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while I've been prepping for the SAT using The Ultimate Guide to SAT Grammar Workbook by Erica L. Meltzer I encountered this question:

Sentence: Before a vaccine was finally discovered by an American scientist Jonas Salk in 1955, more than 80% of polio patient received help from the foundation

Question:

  1. NO CHANGE

  2. Scientist Jonas Salk,

  3. Scientist, Jonas Salk

4. Scientist, Jonas Salk, (right answer)

Comment: why isn't the right answer is B since we don't know who the scientist was so it's essential info, also we have before

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  • The test is meaningless with only the information provided. Is there more than one American scientist in the group being discussed? Is there more than one American scientist named Jonas Salk? There is also a certain level of intention that can only be determined by the author of the sentence. In many ways, the punctuation itself determines, by definition, if something is restrictive or not. Unless the person answering the question is the author, the answer is subjective. The only objective answer would be which is the more common interpretation. And, for that, there should be evidence. Aug 4, 2019 at 19:48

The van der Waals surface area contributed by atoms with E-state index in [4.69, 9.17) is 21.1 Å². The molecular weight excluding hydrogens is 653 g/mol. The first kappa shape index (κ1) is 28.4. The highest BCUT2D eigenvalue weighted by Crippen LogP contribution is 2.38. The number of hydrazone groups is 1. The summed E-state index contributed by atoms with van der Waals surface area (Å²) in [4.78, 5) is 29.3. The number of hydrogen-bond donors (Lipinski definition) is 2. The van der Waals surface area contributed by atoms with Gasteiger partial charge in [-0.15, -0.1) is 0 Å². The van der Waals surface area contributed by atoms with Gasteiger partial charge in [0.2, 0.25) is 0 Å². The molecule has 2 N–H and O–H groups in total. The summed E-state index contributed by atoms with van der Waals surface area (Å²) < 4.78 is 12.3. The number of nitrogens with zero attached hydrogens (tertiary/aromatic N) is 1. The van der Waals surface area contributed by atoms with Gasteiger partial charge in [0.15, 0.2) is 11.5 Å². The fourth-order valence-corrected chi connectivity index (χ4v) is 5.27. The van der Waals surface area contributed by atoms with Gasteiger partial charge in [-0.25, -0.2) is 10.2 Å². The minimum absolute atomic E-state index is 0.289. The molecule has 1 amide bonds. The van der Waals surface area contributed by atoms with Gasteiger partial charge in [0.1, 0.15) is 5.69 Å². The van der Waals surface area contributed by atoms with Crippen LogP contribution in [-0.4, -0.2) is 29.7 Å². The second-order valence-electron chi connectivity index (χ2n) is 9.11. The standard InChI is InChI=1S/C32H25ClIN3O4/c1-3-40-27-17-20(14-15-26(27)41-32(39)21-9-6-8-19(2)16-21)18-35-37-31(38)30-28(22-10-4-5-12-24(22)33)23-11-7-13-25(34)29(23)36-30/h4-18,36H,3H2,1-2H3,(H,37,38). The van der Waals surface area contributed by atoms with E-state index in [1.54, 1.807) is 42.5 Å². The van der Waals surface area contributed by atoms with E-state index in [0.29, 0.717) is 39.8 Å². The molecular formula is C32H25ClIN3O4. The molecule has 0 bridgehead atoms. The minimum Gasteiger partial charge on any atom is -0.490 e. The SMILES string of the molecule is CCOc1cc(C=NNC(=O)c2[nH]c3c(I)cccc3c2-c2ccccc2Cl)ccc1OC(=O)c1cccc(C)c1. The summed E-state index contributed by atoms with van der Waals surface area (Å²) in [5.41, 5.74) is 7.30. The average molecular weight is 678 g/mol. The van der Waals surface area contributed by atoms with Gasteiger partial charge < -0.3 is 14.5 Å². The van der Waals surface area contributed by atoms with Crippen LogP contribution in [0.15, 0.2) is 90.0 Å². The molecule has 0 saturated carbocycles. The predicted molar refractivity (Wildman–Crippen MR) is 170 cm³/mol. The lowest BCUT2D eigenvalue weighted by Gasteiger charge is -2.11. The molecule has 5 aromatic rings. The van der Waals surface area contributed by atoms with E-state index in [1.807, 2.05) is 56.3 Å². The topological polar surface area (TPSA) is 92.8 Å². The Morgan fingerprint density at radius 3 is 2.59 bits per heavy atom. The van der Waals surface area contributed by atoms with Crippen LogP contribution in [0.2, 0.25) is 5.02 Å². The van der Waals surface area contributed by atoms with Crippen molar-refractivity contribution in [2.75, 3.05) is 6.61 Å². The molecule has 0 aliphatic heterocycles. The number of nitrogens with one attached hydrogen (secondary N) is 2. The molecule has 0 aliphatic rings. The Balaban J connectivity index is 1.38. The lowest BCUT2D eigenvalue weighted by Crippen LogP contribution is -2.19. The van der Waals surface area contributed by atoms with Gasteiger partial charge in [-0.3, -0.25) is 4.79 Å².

• Because an is there, you need the commas around the name.
    – Xanne
    Aug 4, 2019 at 20:47
  • Note that whether it’s essential depends not on meaning or the importance of the information, but only the grammatical structure of the sentence.
    – Xanne
    Aug 4, 2019 at 21:08
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    @Cascabel: You're right. This should be closed as a duplicate. Unfortunately, at the moment, my close vote (cast just now) is the only one that cites the dupe question that you have noted. Thank you for pointing out the prior question. Also, anyone who can change their close vote reason from "primarily opinion based" or "off topic because..." to "duplicate" should do so, as that is a more accurate close reason and will be more helpful for future visitors to this page..
    – Sven Yargs
    Aug 5, 2019 at 22:39
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    @Cascabel: That's a silly and unnecessarily constricting limitation by Stack Exchange, in my opinion. Sorry about the dead-end advice—but thanks again for pointing out the duplicate.
    – Sven Yargs
    Aug 5, 2019 at 22:51

1 Answer 1

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The point of the question is not to set history straight but to test one's understanding of parenthetical commas.

Each answer differs in the placement of commas so as to set off the name of the scientist for special consideration. If you imagine the sentence read out loud you can hear how the commas function as pauses in speech to describe secondary details within the text. This can help with comparing one answer to another.

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